IN THIS issue we print letters from Austin Meredith and Shane Roberts; further Letters to the Editor are invited. Please try not to exceed 500 words – “Small is beautiful.” If you want your letter to appear unedited or not at all, please say so.
ANARCHISTS proclaim themselves in favour of freedom, and they (sometimes at least) extend this to approval of indulgence in hard drugs. But there are limits; we recently attended an anarchist meeting which spent most of its time expressing concern over the popular liking for junk-foods and seeking ways to put an end to it.
ONE TROUBLE with motoring in the cities is the waste of all that good parking space out in the middle of the road; people will keep driving over it.
WHILE SHEPHERDS watched their flocks by night, all seated on the ground, an angel of the Lord came down and said: “This is cattle country.”
IN “EVOLUTION AS A RELIGION” (London, Methuen, 1985) Mary Midgley notes some of the strange things in which people place their trust and adds that some of them even have faith in money, “as odd an entity as any that religion has yet invented.”
ERIC KORN (TLS 12 Sept 86) draws attention to the “memorable” remark of a correspondent in the New Statesman: “of course censorship has its dangers, especially in the wrong hands.” (The emphasis, Korn assures us, is Milton’s.)
ALASTAIR SCOTT reports that Icelandic fishermen put their trust in cod. (TLS 19 Sept 86)
ARMY biscuits are known as manhole covers.
EVERY gardener’s dream: Self-raising flowers.
DOES “hors d’oeuvres” mean “out of work?”
THE RULER of a developing state is reported to have advertised for a one-handed economist. He was tired of getting advice that went: “Well, on the one hand… But then on the other… ”
JENKINS CO., rare book dealers of Austin, Texas, announce that since a fire damaged much of their stock their business has expanded. They now deal not only in rare books but also in well-done books.
IS MARX’S grave a communist plot? (For that one, acknowledgments to S. E. Parker)
LESLIE DOW classified the archaeologists who attend meetings and social functions: 1. The Archaeologist proper. 2. The Harkaeologist, who comes to listen. 3. The Larkaeologist, who comes for the fun of things. 4. The Sharkaeologist, who comes for the luncheon.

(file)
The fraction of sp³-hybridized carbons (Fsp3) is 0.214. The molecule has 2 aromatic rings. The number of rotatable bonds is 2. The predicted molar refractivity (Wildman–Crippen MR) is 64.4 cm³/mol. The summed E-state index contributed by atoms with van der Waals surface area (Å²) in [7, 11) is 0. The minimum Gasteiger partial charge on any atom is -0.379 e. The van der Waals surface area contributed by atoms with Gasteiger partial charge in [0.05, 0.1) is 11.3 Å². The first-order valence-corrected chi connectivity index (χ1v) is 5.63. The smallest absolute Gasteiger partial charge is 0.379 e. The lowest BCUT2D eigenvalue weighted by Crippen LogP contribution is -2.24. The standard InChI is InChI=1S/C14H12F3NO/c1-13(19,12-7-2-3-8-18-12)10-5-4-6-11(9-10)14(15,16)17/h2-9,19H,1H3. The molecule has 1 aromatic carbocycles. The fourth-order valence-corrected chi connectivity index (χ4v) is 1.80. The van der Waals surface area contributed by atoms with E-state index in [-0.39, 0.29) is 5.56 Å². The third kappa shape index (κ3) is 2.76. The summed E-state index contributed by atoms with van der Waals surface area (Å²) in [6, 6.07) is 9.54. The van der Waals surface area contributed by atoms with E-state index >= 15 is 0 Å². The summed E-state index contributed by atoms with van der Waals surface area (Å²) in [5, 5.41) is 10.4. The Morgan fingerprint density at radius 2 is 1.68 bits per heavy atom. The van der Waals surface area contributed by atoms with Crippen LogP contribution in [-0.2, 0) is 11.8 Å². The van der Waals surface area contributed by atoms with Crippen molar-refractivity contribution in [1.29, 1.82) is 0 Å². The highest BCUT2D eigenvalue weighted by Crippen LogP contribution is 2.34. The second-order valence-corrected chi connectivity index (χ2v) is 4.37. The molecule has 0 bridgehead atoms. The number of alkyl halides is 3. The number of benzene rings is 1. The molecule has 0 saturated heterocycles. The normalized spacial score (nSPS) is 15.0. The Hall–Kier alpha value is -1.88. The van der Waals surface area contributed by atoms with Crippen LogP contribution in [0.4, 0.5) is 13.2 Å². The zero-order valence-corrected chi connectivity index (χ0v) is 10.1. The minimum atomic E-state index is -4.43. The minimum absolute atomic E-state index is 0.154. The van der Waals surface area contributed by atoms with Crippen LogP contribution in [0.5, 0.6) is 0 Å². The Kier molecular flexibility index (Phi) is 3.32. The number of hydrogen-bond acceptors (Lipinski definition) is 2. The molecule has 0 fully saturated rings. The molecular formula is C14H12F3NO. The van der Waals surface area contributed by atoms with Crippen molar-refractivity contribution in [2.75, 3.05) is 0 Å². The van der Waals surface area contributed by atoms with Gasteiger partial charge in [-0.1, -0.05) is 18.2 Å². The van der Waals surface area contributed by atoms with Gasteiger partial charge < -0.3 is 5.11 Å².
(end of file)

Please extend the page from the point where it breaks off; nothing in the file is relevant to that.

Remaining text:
THE CHARGE that we dislike competition is quite unfounded. Competition is fine; what we can’t stand is losing.
JESUS said to them ‘Who do you say that I am?’ They replied:’You are the eschatological manifestation of the ground of our being, the kerygma of which we find the ultimate meaning in interpersonal relationships.’ And Jesus said: ‘What?’
AMONG BBC officials is one entitled: Engineering Information and Electrical Installation Officer. ‘Pendennis’ of the Observer notes that the acronym comes out as EIEIO.
A CORRESPONDENT tells us that human sacrifice has been abandoned (and, the argument runs, if that advance can be made, why not a further step, to anarcho-socialism?) Human sacrifice abandoned? The last time we raised our eyes from the keyboard people were being slaughtered in the names of some of the isms as enthusiastically as they ever were for the old gods. The motor-car has had more lives sacrificed to it than Moloch ever got.
WENT to the ballet last week – ‘Duck Pond.’ It was to have been ‘Swan Lake,’ but the swans went on strike.
IN THE Observer of 2 Aug 86 Katharine Whitehorn writes of a girl having been seen “topless on a Greek beach.” But the point of these “topless” displays is that the young women presenting them do possess quite noticeable tops.
English is a more subtle language than is always realised. When people speak of “our street,” “our firm,” “our country” and the like, they usually mean not that it belongs to them but that they belong to it.
TAXES It is reported (Sunday Times of 24 August and elsewhere) that the American tax system is being not so much reformed as revolutionised. They have had a system similar to our own, with penal rates which are largely nominal, legal avoidance schemes being available to many of those in the higher brackets. Now they are eliminating most of the complications which open the routes to avoidance and reducing the top rate to 28%. Sounds a splendid idea. At present many of the brightest people are engaged either in devising new legal tax dodges or blocking them, the end effect being that they cancel each other out. The new arrangements will tend to release them for less futile things.
TRICKY DICKY. Some years ago the academics rediscovered Alexis de Tocqueville’s Democracy in America. Always a sucker for a new fashion we joined in, and were particularly impressed by the statement that the President “can neither be bribed, NOR CAN HE EMPLOY THE MEANS OF CORRUPTION” (London, Saunders and Ottley, 1835, Vol I p.173, emphasis added). Then the news of Watergate broke and we lost interest in de Tocqueville. Recently we have been having second thoughts. Nixon was exposed and ejected from office; he was lucky to escape impeachment. In that instance, at least, the American system worked to prevent an American President continuing to employ the means of corruption. It is not clear that the British system would produce an equivalent effect. We shall have to go back to Tocqueville’s book.
from Ideological Commentary 25, January 1987.